Features / Japan / Marine Corps Air Station Iwakuni / News Stories

Setting port, harbor security standard: First master at arms sailor permanently assigned to provost marshal’s office

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Petty Officer First Class Dwayne T. Jones, the first master in arms sailor to be permanently assigned to a Marine Corps Provost Marshal’s Office specifically for port and harbor security, looks out over the harbor toward the Pacific Ocean. As an expert in port and harbor security, Jones stands ready and prepared to take on the tasks ahead as joint security operations expand.

MARINE CORPS AIR STATION IWAKUNI, Japan  — After years of coordination between the Japanese Coast Guard and Marine security forces, the Provost Marshal’s Office called upon a specialist to one day lead an operation of naval security expansion to enhance anti-terrorism efforts and joint operations.

Between the year 2012 and 2014, the air station is expected to see an influx of military personnel as the base expands, creating a demand for additional personnel to provide security.

Among the new personnel will be Navy force protection experts working under one man. One man will take charge. One man has been called upon to lead the way.

Petty Officer 1st Class Dwayne T. Jones, the first master at arms sailor to be permanently assigned to a Marine Corps PMO specifically for port and harbor security, has come to Iwakuni to apply the knowledge and skills needed to set up the foundation for naval seaward security operations.

“He is going to be the seed,” said Maj. Giuseppe A. Stavale, station provost marshal. “He is the start of our first port and harbor security division of PMO.”

Navy masters at arms specialize in conducting waterborne security patrols, operations, law enforcement and training others to take on the tasks needed to enforce regulation.

“It’s one of our specialty rates,” said Jones. “When assets come in, there are certain procedures we have to do to ensure the safety of the base as well as the vessels.”

Stavale is confident Jones is the man for the job.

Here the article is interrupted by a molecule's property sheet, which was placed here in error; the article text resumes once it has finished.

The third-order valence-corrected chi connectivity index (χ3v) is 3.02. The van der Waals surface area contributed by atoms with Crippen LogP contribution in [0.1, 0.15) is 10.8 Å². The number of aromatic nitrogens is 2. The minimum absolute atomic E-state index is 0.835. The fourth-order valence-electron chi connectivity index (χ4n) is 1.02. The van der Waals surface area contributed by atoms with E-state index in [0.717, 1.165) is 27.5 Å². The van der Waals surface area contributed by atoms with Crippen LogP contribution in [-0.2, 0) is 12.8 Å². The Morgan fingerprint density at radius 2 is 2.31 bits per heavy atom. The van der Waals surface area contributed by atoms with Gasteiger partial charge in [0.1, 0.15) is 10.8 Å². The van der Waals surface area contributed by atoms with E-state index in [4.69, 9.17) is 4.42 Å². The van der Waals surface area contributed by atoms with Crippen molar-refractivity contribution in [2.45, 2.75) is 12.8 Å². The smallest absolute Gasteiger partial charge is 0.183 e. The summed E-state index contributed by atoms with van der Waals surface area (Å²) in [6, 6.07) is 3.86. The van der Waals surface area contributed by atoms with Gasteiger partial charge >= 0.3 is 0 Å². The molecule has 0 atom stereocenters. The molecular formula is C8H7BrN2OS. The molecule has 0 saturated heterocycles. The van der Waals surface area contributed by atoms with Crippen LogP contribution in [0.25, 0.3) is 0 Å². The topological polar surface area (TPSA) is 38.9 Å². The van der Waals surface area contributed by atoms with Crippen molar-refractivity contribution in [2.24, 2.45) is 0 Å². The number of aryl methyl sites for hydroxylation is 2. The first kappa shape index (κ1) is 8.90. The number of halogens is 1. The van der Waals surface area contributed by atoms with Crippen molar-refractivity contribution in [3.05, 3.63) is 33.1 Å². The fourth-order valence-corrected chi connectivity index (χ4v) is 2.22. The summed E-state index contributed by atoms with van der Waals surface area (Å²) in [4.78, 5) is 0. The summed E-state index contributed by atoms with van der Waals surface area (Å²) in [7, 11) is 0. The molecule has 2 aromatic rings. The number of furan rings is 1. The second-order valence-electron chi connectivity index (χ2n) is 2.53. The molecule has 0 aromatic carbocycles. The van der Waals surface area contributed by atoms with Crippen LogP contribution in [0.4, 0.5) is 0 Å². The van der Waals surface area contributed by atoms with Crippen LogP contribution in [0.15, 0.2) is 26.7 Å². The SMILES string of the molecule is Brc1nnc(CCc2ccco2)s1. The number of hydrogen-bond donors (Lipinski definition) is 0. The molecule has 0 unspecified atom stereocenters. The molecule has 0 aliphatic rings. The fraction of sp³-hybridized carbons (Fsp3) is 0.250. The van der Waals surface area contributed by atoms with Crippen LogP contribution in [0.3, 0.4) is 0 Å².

“He’s able to get those young guys and say, look, this is what I need you to do,” said Stavale. “And I have somebody who is an expert at doing that. We’re just getting that much better with him here to provide port and harbor security for this installation.”

Jones is also a specialist in conducting security operations in support of joint service operations.

“I’ve learned to work hand in hand with the Japanese Coast Guard,” said Jones. “We’re pretty much like a team. Any ideas I have as far as security for the harbor, I have to coordinate through them and we have meetings to agree upon procedures.”

“He will maintain liaison with the Japanese Coast Guard and the Iwakuni police department,” said Stavale. “With all the cooperation and with all the local government being well coordinated through him, we’ll have a tight operation.”

Being the new guy on base and the only one of his kind in a unit of Marines, Jones shows determination to overcome the challenges ahead.

“Of course, in the Navy we do things a little bit differently,” said Jones. “Right now it’s just a challenge to adapt to the Marine Corps way of life and how they operate. For the most part, it’s similar but different at the same time.”

Masters at arms are trained to be professionals to adapt and lead in any work environment. What Jones brings to the table is 17 years of naval experience.

“I have Navy-wide guidance on how the security of the harbor should be run,” said Jones. “My plan is to dig deep into those publications very hard and adapt the Navy’s perspective on harbor operation and detail it to Iwakuni. We’re working together as a unit to put all our resources together to see which ones will best
fit the situation.”

Even with the challenges Jones will face, he shows optimism and dedication to carry out the mission.

“I would hope that once everything is implemented and everything is in place, there would be more Navy and Marine Corps personnel working together and getting the job done,” said Jones. “Showing the world Marines, Navy and all other services can work together in a unified way to make things happen. To outsiders looking in, it’s a greater show of force.”

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